Rhubarb

Rhubarb (genus Rheum) is a common name for about 50 species of cool-season herbaceous perennial plants belonging to the buckwheat family and originating in central Asia.

Rhubarb
Rhubarb is commonly grown across Canada. It is mainly cultivated for its stalks, which are either eaten fresh (dipped in sugar) or used to make jam, sauces, pies, crumbles and juice. Rhubarb is also recognized for some medicinal effects (courtesy Isis Gagnon-Grenier).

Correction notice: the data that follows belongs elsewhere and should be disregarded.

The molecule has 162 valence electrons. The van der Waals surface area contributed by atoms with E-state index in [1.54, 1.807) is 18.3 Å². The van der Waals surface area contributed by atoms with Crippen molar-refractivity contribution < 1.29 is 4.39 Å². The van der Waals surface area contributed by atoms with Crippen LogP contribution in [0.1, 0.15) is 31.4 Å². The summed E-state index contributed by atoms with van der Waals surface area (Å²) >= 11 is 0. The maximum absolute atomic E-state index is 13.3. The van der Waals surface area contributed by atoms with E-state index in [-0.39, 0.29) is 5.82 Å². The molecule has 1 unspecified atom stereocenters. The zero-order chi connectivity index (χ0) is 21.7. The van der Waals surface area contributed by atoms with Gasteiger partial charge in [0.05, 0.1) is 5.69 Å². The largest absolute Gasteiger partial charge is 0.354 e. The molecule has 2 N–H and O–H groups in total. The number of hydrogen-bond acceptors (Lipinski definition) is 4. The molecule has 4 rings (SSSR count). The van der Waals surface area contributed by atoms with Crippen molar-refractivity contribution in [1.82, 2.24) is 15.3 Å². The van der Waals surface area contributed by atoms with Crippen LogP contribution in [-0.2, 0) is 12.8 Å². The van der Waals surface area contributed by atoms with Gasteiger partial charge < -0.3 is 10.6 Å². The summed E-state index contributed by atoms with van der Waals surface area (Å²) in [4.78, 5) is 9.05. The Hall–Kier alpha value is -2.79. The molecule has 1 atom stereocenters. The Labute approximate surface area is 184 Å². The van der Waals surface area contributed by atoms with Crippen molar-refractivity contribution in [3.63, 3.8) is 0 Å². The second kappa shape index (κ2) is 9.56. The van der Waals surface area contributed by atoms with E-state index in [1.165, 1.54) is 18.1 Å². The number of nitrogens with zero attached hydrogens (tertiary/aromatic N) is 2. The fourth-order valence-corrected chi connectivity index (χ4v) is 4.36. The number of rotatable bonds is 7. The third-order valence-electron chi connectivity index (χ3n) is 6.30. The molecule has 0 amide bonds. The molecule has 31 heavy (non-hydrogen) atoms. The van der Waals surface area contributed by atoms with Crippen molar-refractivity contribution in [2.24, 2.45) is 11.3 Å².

Rhubarb (genus Rheum) is a common name for about 50 species of cool-season herbaceous perennial plants belonging to the buckwheat family and originating in central Asia. Common rhubarb (R. rhabarbarum or R. rhaponticum) was probably the first to be cultivated, initially as a source of purgative drugs from the powdered root. It was established as a food plant in Europe in the mid-18th century and now grows throughout Canada. Considerable hybridization has occurred to produce the present commercial cultivars. Leaves are poisonous; the edible portion is the elongated petiole (leafstalk), which may be harvested for immediate use or for processing (canning, freezing, pie filling). Dormant plants may be dug in early winter for "forcing" in heated, darkened buildings, where the delicate petioles are produced. Forced rhubarb is grown commercially in Ontario.